Green materials are rich in nitrogen and help the microbes grow and multiply quickly, thus breaking down the stock faster.
Step 4. Repeat the Layers
Repeat the green and brown layers alternatively until the compost bin is full. Once done, cover it with a firm 2-3 inch layer of soil.
Step 5. Water the Compost Pile
The compost pile should be moist enough to let the microbes work faster. So, add enough water to dampen the heap.
The ideal moisture content in a compost pile is 40-60%. If there’s excess water, add more cardboard to balance it.
Step 6. Maintain the Compost Pile
Check your pile every seven days to observe its condition. And remember to add the ingredients as required.
Moreover, turn the pile with a shovel or pitchfork to ensure it gets plenty of oxygen. It helps in the even distribution of moisture and creates a healthy environment for microbes to thrive.
Once you are done with the composting process, your compost will turn into fine manure in 6-8 months and can be used in your garden.
Lasagna Method for Composting
If you feel that shredding cardboard is complex or you cannot maintain a compost bin, there is an alternative method to compost cardboard; the Lasagna method.
Although time-consuming, the lasagna method or sheet composting is easier and does not require much labor. Let’s see how to do it effectively with the following procedure.
Step 1. Arrange the Cardboard Sheet in the Bin
First things first, take the cardboard and paper sheets and lay them in your compost bin. Then, spray some water to dampen the sheets and cover them with a firm layer of soil.
Step 2. Add Some Greens and Browns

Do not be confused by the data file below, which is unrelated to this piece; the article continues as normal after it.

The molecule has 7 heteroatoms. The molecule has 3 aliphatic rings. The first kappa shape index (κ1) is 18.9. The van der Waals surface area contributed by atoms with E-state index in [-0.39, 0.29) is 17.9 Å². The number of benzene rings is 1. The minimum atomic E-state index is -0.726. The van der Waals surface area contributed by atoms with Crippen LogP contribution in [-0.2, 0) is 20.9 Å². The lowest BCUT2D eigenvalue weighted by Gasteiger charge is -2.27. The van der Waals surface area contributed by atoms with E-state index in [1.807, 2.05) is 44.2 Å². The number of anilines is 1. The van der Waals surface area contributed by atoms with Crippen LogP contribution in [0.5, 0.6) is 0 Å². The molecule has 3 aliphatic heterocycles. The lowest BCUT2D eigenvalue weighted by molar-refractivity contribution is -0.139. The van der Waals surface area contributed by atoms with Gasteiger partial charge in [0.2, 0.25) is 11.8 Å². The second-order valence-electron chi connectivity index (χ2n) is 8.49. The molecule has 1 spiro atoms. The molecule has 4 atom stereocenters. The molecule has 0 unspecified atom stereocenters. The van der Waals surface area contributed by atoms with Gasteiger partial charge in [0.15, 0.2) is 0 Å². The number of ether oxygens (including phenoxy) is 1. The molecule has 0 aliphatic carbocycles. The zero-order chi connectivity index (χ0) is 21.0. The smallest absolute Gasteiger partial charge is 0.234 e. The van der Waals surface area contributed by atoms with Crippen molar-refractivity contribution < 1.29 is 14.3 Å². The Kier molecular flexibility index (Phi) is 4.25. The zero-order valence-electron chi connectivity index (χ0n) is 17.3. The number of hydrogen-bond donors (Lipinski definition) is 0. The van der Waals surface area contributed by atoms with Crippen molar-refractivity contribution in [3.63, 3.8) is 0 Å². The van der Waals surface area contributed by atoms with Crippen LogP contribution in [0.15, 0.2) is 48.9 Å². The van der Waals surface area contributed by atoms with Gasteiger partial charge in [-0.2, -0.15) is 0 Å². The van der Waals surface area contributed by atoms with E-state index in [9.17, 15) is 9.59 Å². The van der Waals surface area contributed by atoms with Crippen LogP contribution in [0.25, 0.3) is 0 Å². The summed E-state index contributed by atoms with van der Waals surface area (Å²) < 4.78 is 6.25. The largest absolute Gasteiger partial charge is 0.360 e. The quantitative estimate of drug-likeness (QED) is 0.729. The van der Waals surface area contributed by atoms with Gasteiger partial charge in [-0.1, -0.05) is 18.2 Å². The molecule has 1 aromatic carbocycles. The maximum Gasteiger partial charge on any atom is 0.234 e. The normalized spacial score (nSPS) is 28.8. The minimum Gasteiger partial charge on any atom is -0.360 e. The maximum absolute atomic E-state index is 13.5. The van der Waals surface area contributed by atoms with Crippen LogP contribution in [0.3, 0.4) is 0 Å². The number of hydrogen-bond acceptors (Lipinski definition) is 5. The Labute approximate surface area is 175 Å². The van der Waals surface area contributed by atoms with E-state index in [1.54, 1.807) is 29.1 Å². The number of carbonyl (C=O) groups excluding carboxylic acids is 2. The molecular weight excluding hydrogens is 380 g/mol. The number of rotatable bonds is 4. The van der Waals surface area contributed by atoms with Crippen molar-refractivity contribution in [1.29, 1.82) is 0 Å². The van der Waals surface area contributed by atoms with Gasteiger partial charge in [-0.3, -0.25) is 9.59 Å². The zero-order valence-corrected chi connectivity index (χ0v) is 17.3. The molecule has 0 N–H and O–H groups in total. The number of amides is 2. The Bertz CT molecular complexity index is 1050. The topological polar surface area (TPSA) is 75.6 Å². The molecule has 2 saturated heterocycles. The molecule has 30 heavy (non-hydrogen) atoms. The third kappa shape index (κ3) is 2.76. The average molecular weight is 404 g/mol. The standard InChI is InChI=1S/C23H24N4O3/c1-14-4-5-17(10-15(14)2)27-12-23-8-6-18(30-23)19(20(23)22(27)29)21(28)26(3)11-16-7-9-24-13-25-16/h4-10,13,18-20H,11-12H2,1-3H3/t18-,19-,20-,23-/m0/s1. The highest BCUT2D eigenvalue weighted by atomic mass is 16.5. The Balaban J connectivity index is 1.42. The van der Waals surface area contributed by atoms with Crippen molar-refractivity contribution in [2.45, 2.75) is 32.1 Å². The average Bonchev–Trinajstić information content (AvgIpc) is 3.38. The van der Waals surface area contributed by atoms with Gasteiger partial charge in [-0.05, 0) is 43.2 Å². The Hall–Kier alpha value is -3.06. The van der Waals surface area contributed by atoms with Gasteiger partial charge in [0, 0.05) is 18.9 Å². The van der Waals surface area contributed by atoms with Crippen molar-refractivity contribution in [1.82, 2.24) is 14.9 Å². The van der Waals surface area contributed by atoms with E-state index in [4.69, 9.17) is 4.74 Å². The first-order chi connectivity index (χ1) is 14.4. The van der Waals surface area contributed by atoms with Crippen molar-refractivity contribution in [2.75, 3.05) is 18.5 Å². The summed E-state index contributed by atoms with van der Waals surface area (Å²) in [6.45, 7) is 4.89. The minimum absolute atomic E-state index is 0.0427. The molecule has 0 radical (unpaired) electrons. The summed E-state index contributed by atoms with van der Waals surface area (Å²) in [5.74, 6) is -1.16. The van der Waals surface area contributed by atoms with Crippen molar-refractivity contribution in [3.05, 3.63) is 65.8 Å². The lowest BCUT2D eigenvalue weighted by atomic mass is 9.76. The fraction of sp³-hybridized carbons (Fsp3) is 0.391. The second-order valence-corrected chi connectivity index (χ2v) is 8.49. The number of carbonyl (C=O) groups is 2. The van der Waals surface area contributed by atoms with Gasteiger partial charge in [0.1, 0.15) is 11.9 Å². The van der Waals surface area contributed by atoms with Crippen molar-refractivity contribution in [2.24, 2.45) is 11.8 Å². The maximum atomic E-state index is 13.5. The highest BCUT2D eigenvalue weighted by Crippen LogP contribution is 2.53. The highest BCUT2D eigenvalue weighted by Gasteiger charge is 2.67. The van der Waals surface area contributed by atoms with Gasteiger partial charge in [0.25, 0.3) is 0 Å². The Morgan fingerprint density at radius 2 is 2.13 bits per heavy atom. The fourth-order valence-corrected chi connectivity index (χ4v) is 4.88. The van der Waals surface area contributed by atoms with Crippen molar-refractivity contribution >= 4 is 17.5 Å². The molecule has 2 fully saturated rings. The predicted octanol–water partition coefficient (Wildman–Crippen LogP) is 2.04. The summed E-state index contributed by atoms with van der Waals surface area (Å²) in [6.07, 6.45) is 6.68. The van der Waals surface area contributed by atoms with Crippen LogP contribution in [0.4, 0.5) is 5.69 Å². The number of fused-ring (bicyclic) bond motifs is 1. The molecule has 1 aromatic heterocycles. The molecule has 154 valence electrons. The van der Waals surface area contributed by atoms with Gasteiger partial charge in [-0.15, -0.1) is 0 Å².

Now, add some green materials like kitchen waste, yard waste, and food scraps to the top of the soil.
Then add the dry, carbon-rich brown material like wood chips, dry leaves, and straw. These materials act as food for microbes and an energy source for them.
Step 3. Repeat the Process
Add the rest of the composting materials alternatively to fill the compost bin.
This method does not require adding water to the compost pile or turning it. Also, you cannot add more materials frequently.
Though this method is easy to set up and maintain, it takes longer to produce the finished compost.
Types Of Cardboard Used for Composting
Most types of cardboard are made of compostable packaging that decomposes well. But some cardboard might contain non-degradable materials too. So you must know which cardboards are suitable to compost.
Based on their compost-friendly characteristics, cardboards are classified majorly into three types:
- Corrugated Cardboard: This cardboard type is generally used for packing and is considered the best type for composting.